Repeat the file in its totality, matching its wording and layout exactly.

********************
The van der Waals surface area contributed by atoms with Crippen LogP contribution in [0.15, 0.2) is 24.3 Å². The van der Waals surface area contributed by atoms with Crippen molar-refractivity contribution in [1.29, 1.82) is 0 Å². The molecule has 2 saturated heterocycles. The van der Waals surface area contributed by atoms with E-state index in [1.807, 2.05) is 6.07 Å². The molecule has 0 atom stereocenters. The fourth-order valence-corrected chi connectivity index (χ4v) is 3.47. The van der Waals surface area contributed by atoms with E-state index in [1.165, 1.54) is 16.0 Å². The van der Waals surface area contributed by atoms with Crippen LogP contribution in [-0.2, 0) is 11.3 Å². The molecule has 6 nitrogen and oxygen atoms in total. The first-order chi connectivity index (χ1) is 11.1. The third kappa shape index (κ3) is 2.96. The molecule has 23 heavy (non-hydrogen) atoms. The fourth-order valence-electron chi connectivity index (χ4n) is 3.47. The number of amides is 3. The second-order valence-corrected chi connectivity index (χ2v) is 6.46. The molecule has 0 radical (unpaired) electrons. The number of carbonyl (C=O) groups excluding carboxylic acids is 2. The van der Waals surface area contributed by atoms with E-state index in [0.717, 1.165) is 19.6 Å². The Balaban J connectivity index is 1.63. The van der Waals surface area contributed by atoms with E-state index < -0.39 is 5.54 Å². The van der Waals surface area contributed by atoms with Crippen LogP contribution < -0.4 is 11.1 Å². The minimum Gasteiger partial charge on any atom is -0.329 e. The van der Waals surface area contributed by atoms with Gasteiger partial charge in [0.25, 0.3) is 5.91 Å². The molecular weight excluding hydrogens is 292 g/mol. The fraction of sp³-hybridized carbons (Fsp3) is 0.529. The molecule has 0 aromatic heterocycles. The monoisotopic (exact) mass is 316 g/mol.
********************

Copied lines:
The van der Waals surface area contributed by atoms with Crippen LogP contribution in [0.15, 0.2) is 24.3 Å². The van der Waals surface area contributed by atoms with Crippen molar-refractivity contribution in [1.29, 1.82) is 0 Å². The molecule has 2 saturated heterocycles. The van der Waals surface area contributed by atoms with E-state index in [1.807, 2.05) is 6.07 Å². The molecule has 0 atom stereocenters. The fourth-order valence-corrected chi connectivity index (χ4v) is 3.47. The van der Waals surface area contributed by atoms with E-state index in [1.165, 1.54) is 16.0 Å². The van der Waals surface area contributed by atoms with Crippen LogP contribution in [-0.2, 0) is 11.3 Å². The molecule has 6 nitrogen and oxygen atoms in total. The first-order chi connectivity index (χ1) is 11.1. The third kappa shape index (κ3) is 2.96. The molecule has 23 heavy (non-hydrogen) atoms. The fourth-order valence-electron chi connectivity index (χ4n) is 3.47. The number of amides is 3. The second-order valence-corrected chi connectivity index (χ2v) is 6.46. The molecule has 0 radical (unpaired) electrons. The number of carbonyl (C=O) groups excluding carboxylic acids is 2. The van der Waals surface area contributed by atoms with E-state index in [0.717, 1.165) is 19.6 Å². The Balaban J connectivity index is 1.63. The van der Waals surface area contributed by atoms with E-state index < -0.39 is 5.54 Å². The van der Waals surface area contributed by atoms with Crippen LogP contribution < -0.4 is 11.1 Å². The minimum Gasteiger partial charge on any atom is -0.329 e. The van der Waals surface area contributed by atoms with Gasteiger partial charge in [0.25, 0.3) is 5.91 Å². The molecular weight excluding hydrogens is 292 g/mol. The fraction of sp³-hybridized carbons (Fsp3) is 0.529. The molecule has 0 aromatic heterocycles. The monoisotopic (exact) mass is 316 g/mol.